So here you are - you've just been hired as the solo admin for a new company without an existing infrastructure (or WITH an existing infrastructure that's falling apart - more on that in a separate post), or maybe you're starting a new company and you need to build some infrastructure quickly, or maybe you're a developer building your first network. We all know the journey of a thousand miles begins with a single step and this is that first step: designing your network.
Before plugging in that first cable, we need to ask ourselves a few basic questions:
- How many users do we need to accommodate, both now and in the near future?
- How many physical sites will we need to accommodate?
- What mix of network media - wired vs. wireless - should we plan for?
- What types of clients will we be supporting - Windows, Mac, mobile, other - and how much control will we have over those clients?
- Are there any other unusual or special situations we need to take into account?
For the purposes of this section of the blog, we're going to assume that we're the admin for a brand new company - Widgets, Inc. - and as we go forward, we'll fill in answers to the questions above:
How many users do we need to accommodate, both now and in the near future?
Widgets, Inc. currently has 100 employees with plans to hire 50 more over the next 12 months.
How many physical sites do we need to accommodate?
Widgets, Inc. has 3 physical sites - the main headquarters office (HQ) with 75 employees including the executive staff, a satellite office across town staffed by primarily by sales people (Sales) with 15 employees, and an office in a manufacturing facility in another state (Manufacturing) with the remaining 10 employees.
What mix of network media - wired vs. wireless - should we plan for?
The HQ and Sales offices need to support a mix of both wired and wireless networks, while the Manufacturing office will be all wireless due to its location within the building.
What types of clients will we be supporting - Windows, Mac, mobile, other - and how much control will we have over those clients?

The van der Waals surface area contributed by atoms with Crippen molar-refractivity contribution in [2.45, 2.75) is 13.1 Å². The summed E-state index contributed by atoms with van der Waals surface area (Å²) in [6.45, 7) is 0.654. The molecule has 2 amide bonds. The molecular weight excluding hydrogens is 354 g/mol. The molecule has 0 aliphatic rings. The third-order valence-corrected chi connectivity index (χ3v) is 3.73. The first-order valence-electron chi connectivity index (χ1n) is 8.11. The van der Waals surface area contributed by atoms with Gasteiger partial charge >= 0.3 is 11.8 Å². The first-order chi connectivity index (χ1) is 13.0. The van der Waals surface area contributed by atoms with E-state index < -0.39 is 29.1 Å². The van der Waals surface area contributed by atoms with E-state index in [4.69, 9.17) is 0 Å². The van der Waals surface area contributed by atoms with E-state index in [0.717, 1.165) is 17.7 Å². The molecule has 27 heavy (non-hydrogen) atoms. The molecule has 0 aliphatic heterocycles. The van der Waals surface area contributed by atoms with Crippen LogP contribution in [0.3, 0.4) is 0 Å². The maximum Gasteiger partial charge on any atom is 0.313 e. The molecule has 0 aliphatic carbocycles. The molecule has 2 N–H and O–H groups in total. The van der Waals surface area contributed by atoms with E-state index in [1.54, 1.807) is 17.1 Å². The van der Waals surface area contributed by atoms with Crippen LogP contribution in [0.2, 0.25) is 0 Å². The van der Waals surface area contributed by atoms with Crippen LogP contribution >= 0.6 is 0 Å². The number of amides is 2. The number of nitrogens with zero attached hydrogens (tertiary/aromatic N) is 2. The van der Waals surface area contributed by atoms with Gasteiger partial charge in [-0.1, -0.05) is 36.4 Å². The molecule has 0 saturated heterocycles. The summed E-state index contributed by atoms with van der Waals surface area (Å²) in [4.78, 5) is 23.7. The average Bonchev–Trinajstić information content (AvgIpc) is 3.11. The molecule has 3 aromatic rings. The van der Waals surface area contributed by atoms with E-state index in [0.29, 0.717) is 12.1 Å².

The Widgets, Inc. executive staff and sales force will use a mixture of tablets and Apple (Mac) laptops, while the remaining staff at HQ and Manufacturing will run Windows. Most, if not all, employees will also be able to access the Widgets, Inc. company portal from their personal mobile devices. Currently, the plan is to provide a company-owned asset to each Widgets, Inc. employee.
Are there any other unusual or special situations we need to take into account?
All Widgets, Inc. employees could potentially need to work remotely and access the corporate network securely via VPN. Additionally, the HQ and Sales offices will frequently have guests who will need wireless access to the Internet separate from the corporate LAN.
Now that we've gotten answers to some of our basic questions, let's think about some of the design decisions we'll need to make as we move forward with the build:
- Since the HQ location houses the majority of the employee base, along with the executive team, HQ will be the center hub of our hub-and-spoke design.
- We'll need to identify both wired and wireless equipment for purchase.
- Since we're designing on a budget, a private ATM WAN is overkill for our needs. We'll look at our options for business-grade Internet access plus VPN's at each of our locations, with HQ acting as the VPN "server" and the other 2 locations acting as "clients". Our VPN design will also need to accommodate the remote users as well.
- The Manufacturing location appears to be a "carve out" within a building owned by another organization. We need to make sure that our solution at the Manufacturing location provides secure outbound access while also preventing access from the other organization's network. This is similar to the guest access situation at both HQ and Sales. We'll keep this in mind when looking at network equipment specs.
- Since we have a mix of multiple client types, our network hardware and design will need to reflect this.
Now that we've addressed the basic questions surrounding our design, my next post will address the next step - planning the physical and logical layout.